Widely considered the birthplace of cinema, France is known for producing innovative, thought-provoking films. We have too many favourites to mention in one blog, so here’s our first list of 5, very watchable, French language films…
1. Le Mari de la Coiffeuse (The Hairdresser’s Husband, 1990)
A beautiful, quirky and touching film about a subject the French do so well – love. As a 12-year old boy, Antoine develops an obsession with a middle-aged hairdresser and dreams of marrying his very own hairdresser one day. Later in life, when he meets Mathilde, he achieves this ambition … and so begins an enchanting, bitter-sweet tale of love, passion, desire and pure joy.
2. La Cité des Enfants Perdus (The City of the Lost Children, 1995)
Co-directed by Jean-Pierre Jeunet – the man behind Amélie another of our favourites – and something of a cult classic, this fantastical film is a visual feast for the eyes. Set in a futuristic world, a crazy scientist attempts to slow down the ageing process by kidnapping children and stealing their dreams. A dark fairy tale adopted by the Steampunk movement, this film is like a surreal cartoon come to life.
3. Le Fabuleux Destin d’Amélie Poulain(The Fabulous Destinyof Amélie Poulain, 2001)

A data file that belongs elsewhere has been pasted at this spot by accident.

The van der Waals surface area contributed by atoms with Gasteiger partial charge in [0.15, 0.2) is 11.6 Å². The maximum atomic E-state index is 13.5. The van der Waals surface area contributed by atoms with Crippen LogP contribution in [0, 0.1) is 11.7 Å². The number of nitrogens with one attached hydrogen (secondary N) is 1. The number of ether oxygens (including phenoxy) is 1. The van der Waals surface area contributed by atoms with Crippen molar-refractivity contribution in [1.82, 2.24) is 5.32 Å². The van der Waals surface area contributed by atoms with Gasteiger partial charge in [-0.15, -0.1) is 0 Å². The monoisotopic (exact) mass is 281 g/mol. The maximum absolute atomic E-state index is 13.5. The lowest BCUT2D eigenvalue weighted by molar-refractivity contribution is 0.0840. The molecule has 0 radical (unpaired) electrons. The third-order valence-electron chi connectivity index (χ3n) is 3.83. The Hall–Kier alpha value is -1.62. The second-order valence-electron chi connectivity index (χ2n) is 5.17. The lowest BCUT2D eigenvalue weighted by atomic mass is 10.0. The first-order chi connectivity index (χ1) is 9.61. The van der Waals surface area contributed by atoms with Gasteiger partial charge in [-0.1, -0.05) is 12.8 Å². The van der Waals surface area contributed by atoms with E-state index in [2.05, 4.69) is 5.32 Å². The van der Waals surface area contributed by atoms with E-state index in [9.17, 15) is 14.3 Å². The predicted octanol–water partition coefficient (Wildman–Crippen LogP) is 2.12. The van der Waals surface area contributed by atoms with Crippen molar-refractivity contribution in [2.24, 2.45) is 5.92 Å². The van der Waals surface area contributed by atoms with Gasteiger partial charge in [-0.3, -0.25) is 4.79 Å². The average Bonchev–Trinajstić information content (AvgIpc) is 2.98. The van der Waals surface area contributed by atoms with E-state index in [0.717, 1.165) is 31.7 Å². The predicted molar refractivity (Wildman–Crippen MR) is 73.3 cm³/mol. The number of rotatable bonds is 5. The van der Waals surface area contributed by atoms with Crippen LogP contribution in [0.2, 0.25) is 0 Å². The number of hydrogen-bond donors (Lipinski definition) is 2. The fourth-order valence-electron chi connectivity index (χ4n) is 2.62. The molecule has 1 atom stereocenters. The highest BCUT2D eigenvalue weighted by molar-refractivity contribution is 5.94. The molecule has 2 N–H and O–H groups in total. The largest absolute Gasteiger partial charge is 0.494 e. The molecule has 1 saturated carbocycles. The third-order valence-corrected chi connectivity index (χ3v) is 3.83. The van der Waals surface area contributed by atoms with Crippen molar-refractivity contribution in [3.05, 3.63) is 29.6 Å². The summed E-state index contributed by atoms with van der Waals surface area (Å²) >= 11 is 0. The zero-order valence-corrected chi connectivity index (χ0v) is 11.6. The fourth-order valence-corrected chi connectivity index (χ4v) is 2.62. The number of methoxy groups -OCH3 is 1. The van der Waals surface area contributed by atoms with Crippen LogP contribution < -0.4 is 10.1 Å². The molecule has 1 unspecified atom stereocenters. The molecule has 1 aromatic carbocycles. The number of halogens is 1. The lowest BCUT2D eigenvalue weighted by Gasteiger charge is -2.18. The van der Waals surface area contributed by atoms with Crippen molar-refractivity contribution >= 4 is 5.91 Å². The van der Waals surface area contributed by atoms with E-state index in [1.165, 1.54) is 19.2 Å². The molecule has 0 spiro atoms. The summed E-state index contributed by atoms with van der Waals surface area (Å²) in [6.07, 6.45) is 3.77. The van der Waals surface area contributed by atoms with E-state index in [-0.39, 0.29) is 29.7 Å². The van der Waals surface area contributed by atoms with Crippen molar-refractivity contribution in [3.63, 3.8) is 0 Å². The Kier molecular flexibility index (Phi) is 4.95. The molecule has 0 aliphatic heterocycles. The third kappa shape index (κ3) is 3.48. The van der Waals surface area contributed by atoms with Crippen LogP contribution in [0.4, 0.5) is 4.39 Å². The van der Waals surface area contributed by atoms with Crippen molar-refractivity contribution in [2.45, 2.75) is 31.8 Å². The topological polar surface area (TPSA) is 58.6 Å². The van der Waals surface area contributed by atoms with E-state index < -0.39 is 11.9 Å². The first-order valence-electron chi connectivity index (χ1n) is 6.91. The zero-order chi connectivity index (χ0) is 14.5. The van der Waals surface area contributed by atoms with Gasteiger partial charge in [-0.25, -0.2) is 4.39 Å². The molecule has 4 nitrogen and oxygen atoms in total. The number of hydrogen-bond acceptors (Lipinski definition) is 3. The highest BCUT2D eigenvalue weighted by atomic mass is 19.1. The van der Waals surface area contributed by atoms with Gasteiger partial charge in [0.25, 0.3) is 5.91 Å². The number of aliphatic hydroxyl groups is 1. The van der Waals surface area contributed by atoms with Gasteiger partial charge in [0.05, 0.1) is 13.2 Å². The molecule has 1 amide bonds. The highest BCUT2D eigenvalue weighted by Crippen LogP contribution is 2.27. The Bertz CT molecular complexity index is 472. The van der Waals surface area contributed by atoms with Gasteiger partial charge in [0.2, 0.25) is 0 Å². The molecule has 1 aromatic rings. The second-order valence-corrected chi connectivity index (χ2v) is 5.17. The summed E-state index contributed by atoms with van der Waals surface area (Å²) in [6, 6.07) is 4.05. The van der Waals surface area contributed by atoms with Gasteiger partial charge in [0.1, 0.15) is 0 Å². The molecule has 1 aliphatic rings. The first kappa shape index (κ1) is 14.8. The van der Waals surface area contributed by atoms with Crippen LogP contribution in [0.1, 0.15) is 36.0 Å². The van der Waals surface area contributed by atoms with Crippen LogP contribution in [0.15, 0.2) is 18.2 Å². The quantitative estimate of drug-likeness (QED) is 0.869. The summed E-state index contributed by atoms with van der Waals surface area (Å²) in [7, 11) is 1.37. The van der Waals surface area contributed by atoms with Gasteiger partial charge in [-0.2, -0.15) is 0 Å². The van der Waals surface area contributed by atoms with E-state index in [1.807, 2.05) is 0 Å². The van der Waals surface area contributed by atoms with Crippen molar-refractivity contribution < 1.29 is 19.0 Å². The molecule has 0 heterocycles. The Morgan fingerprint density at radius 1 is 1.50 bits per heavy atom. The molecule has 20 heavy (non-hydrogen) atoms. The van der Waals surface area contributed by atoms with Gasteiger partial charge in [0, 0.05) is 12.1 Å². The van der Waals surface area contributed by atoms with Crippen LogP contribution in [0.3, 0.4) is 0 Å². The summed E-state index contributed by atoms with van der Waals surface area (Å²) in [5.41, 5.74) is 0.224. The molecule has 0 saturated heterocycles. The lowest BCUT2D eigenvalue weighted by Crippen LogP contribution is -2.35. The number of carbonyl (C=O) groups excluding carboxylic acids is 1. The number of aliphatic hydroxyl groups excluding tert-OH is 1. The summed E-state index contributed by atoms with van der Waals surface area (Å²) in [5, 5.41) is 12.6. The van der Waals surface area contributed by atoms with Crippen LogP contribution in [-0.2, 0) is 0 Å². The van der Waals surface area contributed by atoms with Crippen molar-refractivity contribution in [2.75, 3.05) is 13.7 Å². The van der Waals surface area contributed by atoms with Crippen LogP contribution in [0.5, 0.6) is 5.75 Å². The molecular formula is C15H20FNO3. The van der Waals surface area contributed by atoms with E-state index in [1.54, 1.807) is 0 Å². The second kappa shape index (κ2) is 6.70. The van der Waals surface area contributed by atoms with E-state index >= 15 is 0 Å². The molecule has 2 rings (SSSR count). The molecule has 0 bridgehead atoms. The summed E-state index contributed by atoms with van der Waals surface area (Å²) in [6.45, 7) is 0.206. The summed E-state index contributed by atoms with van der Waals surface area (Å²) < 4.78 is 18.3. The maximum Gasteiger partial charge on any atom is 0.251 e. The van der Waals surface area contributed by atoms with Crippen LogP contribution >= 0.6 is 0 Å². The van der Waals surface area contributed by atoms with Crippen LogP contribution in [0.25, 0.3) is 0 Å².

Full of French humour and Jeunet’s distinctive colourful imagery, the film known simply as Amélie here in the UK is a true feel-good film. As a result of an unusual upbringing, shy waitress Amélie sees the world differently to most girls and makes it her mission to bring happiness to other people. This is a film that keeps you hooked and warms your heart.
4. La Môme (La Vie en Rose, 2007)
This biopic about the iconic French singer Edith Piaf won Marion Cotillard the first ever Oscar for a French-language role – and with good reason. The film, packed with passion, tragedy and triumphs in equal measure, charts Piaf’s rise from rags to riches and her unfortunate untimely demise. Marion Cotillard’s devastating portrayal of Piaf is truly breathtaking.
5. Café de Flore (2011)
Not strictly a French film, this Canadian French language film stars Vanessa Paradis as the mother of a child with Down ’s syndrome. A story about love, soulmates and destiny – it also has a great soundtrack. Featuring two seemingly unconnected storylines, one set in 1960s Paris and the other in present day Montreal, this is one of those films that stays with you long after it has finished.